Published April 9, 2019

A woman recounts how she conquered the male-dominated world of competitive shooting in this debut memoir.

Koo does not fit the usual profile of an expert pistol shooter. Her race, gender, and age all make her something of an outlier, but this has not kept her from becoming a record-setting winner at “the NRA National Action Pistol Championship, known as the Bianchi Cup.” The Hong Kong–born, San Francisco–raised Koo did not even begin shooting until her late 40s, and so this memoir has quite a bit to cover of the champion’s life before she ever picked up a gun. She discusses her early years in China and the experience of immigrating to California, where her conservative parents continued to keep a traditional Chinese household. She describes meeting her future husband, Carlos, with whom she would raise children and start a real estate business—though both those things included significant strife and tragedy. Koo alternates between recounting a career-threatening accident in 2013 and her subsequent recovery and trials from earlier in her life: the death of one of her children in infancy, her husband’s extramarital affair, and her first firearm safety class, which she enrolled in specifically to allay her fear of guns. Throughout her meteoric rise in the world of shooting, she reaffirmed her faith in God, her family, and herself—a woman who never allowed men to determine her place in the world. With the help of debut author Pahl, Koo tells her story in accessible, precise prose that mimics her controlled persona while nevertheless displaying some affecting cracks: “I couldn’t stop looking at the photo. As I stared at it, I started to shake uncontrollably. I felt like my legs had been cut out from beneath me. Who was the woman, and what was she doing with my husband?” Readers acquainted with Koo’s shooting career will likely be especially interested in this book, but much here is familiar and universal. As an immigrant, mother, and wife committed to her family business, Koo will likely remind many readers of close relatives or themselves.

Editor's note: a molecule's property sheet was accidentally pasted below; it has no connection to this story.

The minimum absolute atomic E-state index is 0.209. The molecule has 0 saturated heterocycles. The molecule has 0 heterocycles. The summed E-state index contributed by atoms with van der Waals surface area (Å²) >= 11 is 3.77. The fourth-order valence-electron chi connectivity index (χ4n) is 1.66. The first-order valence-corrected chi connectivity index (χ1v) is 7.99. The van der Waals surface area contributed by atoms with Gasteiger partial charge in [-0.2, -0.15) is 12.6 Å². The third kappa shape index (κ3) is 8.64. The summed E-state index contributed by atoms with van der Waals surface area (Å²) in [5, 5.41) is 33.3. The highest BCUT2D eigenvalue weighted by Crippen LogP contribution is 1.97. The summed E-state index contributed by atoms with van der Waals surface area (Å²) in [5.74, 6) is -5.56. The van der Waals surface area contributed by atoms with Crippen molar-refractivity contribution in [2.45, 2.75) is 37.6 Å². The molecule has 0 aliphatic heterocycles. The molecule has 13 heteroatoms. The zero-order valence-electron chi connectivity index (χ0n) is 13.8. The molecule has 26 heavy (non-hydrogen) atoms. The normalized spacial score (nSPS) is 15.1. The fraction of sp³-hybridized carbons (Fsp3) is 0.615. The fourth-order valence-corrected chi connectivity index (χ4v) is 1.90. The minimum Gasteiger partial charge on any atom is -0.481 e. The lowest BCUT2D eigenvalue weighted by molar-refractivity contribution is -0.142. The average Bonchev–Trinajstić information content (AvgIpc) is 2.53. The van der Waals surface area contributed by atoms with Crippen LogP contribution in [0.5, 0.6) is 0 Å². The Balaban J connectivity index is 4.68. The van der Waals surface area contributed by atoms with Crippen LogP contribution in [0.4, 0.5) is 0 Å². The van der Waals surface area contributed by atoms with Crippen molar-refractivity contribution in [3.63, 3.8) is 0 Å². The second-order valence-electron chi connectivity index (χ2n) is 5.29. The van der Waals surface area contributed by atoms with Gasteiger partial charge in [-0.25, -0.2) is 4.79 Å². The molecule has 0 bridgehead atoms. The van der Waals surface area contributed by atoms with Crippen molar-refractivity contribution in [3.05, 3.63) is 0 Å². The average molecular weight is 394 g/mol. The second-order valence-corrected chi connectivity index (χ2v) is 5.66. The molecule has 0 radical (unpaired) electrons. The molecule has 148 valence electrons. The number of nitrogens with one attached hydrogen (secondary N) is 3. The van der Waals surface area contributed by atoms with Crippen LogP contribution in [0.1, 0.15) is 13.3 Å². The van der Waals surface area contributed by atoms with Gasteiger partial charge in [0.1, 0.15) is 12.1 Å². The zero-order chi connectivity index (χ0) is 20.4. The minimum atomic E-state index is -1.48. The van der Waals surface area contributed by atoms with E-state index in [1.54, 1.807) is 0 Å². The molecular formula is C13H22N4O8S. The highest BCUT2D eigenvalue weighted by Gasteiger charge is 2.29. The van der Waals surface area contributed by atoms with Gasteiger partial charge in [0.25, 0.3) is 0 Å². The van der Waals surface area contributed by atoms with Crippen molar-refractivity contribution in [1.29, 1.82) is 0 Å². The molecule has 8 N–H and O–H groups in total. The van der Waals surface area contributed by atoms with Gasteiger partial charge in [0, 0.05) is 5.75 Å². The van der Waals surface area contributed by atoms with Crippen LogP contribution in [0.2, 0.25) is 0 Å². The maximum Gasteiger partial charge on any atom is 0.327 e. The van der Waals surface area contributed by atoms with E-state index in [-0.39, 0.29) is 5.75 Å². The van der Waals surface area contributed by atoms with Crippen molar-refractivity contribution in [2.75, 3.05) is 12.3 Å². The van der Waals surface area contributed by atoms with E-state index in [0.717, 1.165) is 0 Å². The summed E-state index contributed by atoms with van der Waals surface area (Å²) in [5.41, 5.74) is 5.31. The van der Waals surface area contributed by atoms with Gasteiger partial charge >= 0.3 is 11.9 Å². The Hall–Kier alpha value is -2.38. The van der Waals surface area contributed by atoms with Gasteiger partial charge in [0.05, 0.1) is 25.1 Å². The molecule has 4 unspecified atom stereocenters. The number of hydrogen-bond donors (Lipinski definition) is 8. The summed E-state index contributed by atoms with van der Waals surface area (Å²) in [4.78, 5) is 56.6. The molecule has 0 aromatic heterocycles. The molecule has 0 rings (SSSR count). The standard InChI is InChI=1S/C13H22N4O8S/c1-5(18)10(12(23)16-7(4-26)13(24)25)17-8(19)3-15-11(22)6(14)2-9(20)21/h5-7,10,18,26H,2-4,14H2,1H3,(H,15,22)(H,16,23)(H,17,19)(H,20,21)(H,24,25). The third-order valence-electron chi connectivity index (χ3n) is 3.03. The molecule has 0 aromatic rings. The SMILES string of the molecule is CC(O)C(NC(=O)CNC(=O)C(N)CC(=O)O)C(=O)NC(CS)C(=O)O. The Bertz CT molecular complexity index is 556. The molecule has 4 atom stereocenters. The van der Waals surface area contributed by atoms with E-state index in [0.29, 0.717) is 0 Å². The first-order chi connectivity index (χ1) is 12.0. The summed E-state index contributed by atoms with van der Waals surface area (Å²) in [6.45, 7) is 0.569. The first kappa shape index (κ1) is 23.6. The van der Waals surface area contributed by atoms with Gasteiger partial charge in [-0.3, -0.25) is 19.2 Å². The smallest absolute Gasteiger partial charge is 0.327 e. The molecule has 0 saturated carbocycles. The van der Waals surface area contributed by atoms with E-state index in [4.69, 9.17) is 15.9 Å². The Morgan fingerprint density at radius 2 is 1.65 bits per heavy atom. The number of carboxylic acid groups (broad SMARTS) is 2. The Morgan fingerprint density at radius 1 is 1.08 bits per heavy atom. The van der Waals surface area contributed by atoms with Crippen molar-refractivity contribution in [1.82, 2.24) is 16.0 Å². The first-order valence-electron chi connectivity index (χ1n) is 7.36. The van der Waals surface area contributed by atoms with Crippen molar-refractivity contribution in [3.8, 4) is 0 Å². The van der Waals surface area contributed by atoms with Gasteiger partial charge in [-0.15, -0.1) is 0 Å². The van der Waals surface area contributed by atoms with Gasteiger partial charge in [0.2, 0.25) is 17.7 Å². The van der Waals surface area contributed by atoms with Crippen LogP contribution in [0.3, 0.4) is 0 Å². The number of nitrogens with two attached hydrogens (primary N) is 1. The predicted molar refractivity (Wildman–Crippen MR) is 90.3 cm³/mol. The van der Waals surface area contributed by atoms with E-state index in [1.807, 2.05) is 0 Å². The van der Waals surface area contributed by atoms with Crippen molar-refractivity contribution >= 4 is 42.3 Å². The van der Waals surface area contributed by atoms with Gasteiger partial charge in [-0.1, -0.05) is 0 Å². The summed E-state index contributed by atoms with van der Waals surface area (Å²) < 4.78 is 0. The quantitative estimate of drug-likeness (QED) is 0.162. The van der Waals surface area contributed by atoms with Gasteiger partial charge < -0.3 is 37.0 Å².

An intriguing account with insights into competition and control.

Original review can be found here.